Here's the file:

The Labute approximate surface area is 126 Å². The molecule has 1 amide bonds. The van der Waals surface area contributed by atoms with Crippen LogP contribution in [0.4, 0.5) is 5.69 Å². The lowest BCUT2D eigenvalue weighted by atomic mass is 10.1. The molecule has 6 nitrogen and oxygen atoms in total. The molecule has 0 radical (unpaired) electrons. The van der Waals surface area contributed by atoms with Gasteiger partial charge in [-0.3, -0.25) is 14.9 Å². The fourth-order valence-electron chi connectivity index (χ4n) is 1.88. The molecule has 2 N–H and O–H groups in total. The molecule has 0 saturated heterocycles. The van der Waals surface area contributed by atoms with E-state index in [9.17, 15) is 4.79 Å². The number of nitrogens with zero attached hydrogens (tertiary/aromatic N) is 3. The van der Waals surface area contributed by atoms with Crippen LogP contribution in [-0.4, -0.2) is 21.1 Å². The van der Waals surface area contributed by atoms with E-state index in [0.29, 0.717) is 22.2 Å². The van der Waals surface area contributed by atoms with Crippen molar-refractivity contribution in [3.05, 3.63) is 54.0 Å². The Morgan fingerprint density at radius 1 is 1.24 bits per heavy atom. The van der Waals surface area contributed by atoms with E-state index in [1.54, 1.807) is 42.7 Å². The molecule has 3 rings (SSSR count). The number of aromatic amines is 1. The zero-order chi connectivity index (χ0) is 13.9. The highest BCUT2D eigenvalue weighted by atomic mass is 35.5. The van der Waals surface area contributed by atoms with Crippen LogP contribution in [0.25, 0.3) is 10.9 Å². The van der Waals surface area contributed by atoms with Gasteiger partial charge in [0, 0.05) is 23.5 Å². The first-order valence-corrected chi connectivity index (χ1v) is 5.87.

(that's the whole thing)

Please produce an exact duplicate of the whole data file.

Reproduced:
The Labute approximate surface area is 126 Å². The molecule has 1 amide bonds. The van der Waals surface area contributed by atoms with Crippen LogP contribution in [0.4, 0.5) is 5.69 Å². The lowest BCUT2D eigenvalue weighted by atomic mass is 10.1. The molecule has 6 nitrogen and oxygen atoms in total. The molecule has 0 radical (unpaired) electrons. The van der Waals surface area contributed by atoms with Gasteiger partial charge in [-0.3, -0.25) is 14.9 Å². The fourth-order valence-electron chi connectivity index (χ4n) is 1.88. The molecule has 2 N–H and O–H groups in total. The molecule has 0 saturated heterocycles. The van der Waals surface area contributed by atoms with E-state index in [9.17, 15) is 4.79 Å². The number of nitrogens with zero attached hydrogens (tertiary/aromatic N) is 3. The van der Waals surface area contributed by atoms with Crippen LogP contribution in [-0.4, -0.2) is 21.1 Å². The van der Waals surface area contributed by atoms with E-state index in [0.29, 0.717) is 22.2 Å². The van der Waals surface area contributed by atoms with Crippen molar-refractivity contribution in [3.05, 3.63) is 54.0 Å². The Morgan fingerprint density at radius 1 is 1.24 bits per heavy atom. The van der Waals surface area contributed by atoms with E-state index in [1.54, 1.807) is 42.7 Å². The molecule has 3 rings (SSSR count). The number of aromatic amines is 1. The zero-order chi connectivity index (χ0) is 13.9. The highest BCUT2D eigenvalue weighted by atomic mass is 35.5. The van der Waals surface area contributed by atoms with Crippen LogP contribution in [0.25, 0.3) is 10.9 Å². The van der Waals surface area contributed by atoms with Gasteiger partial charge in [0, 0.05) is 23.5 Å². The first-order valence-corrected chi connectivity index (χ1v) is 5.87.